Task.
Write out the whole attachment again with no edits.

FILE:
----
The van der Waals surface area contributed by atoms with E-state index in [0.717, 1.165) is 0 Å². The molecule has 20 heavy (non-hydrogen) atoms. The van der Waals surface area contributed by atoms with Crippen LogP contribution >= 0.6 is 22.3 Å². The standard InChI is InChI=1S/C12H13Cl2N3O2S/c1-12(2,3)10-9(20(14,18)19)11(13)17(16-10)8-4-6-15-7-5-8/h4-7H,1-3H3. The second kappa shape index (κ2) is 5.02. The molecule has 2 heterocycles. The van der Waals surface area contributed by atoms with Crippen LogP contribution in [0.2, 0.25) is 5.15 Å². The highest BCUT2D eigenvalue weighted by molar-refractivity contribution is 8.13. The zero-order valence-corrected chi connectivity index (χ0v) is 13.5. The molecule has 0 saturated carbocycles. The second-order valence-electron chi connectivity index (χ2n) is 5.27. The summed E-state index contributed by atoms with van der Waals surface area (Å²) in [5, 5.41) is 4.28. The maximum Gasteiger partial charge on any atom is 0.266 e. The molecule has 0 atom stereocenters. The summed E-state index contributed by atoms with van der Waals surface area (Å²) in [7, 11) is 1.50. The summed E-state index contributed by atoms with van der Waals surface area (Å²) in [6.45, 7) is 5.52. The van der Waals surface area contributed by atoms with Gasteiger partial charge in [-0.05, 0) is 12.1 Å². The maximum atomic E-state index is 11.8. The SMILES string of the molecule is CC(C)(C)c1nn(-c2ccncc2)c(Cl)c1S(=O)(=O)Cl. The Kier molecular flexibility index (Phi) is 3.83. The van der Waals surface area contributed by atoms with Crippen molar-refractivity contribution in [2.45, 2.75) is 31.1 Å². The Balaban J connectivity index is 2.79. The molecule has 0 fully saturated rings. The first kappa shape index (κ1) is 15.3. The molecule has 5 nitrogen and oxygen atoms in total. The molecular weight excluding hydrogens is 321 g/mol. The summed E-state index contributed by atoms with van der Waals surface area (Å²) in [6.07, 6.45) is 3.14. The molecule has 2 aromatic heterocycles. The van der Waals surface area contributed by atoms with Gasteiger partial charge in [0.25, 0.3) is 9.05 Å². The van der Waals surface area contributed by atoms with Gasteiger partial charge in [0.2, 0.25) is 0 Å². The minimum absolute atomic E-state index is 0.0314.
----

The van der Waals surface area contributed by atoms with E-state index in [0.717, 1.165) is 0 Å². The molecule has 20 heavy (non-hydrogen) atoms. The van der Waals surface area contributed by atoms with Crippen LogP contribution >= 0.6 is 22.3 Å². The standard InChI is InChI=1S/C12H13Cl2N3O2S/c1-12(2,3)10-9(20(14,18)19)11(13)17(16-10)8-4-6-15-7-5-8/h4-7H,1-3H3. The second kappa shape index (κ2) is 5.02. The molecule has 2 heterocycles. The van der Waals surface area contributed by atoms with Crippen LogP contribution in [0.2, 0.25) is 5.15 Å². The highest BCUT2D eigenvalue weighted by molar-refractivity contribution is 8.13. The zero-order valence-corrected chi connectivity index (χ0v) is 13.5. The molecule has 0 saturated carbocycles. The second-order valence-electron chi connectivity index (χ2n) is 5.27. The summed E-state index contributed by atoms with van der Waals surface area (Å²) in [5, 5.41) is 4.28. The maximum Gasteiger partial charge on any atom is 0.266 e. The molecule has 0 atom stereocenters. The summed E-state index contributed by atoms with van der Waals surface area (Å²) in [7, 11) is 1.50. The summed E-state index contributed by atoms with van der Waals surface area (Å²) in [6.45, 7) is 5.52. The van der Waals surface area contributed by atoms with Gasteiger partial charge in [-0.05, 0) is 12.1 Å². The maximum atomic E-state index is 11.8. The SMILES string of the molecule is CC(C)(C)c1nn(-c2ccncc2)c(Cl)c1S(=O)(=O)Cl. The Kier molecular flexibility index (Phi) is 3.83. The van der Waals surface area contributed by atoms with Crippen molar-refractivity contribution in [2.45, 2.75) is 31.1 Å². The Balaban J connectivity index is 2.79. The molecule has 0 fully saturated rings. The first kappa shape index (κ1) is 15.3. The molecule has 5 nitrogen and oxygen atoms in total. The molecular weight excluding hydrogens is 321 g/mol. The summed E-state index contributed by atoms with van der Waals surface area (Å²) in [6.07, 6.45) is 3.14. The molecule has 2 aromatic heterocycles. The van der Waals surface area contributed by atoms with Gasteiger partial charge in [0.25, 0.3) is 9.05 Å². The van der Waals surface area contributed by atoms with Gasteiger partial charge in [0.2, 0.25) is 0 Å². The minimum absolute atomic E-state index is 0.0314.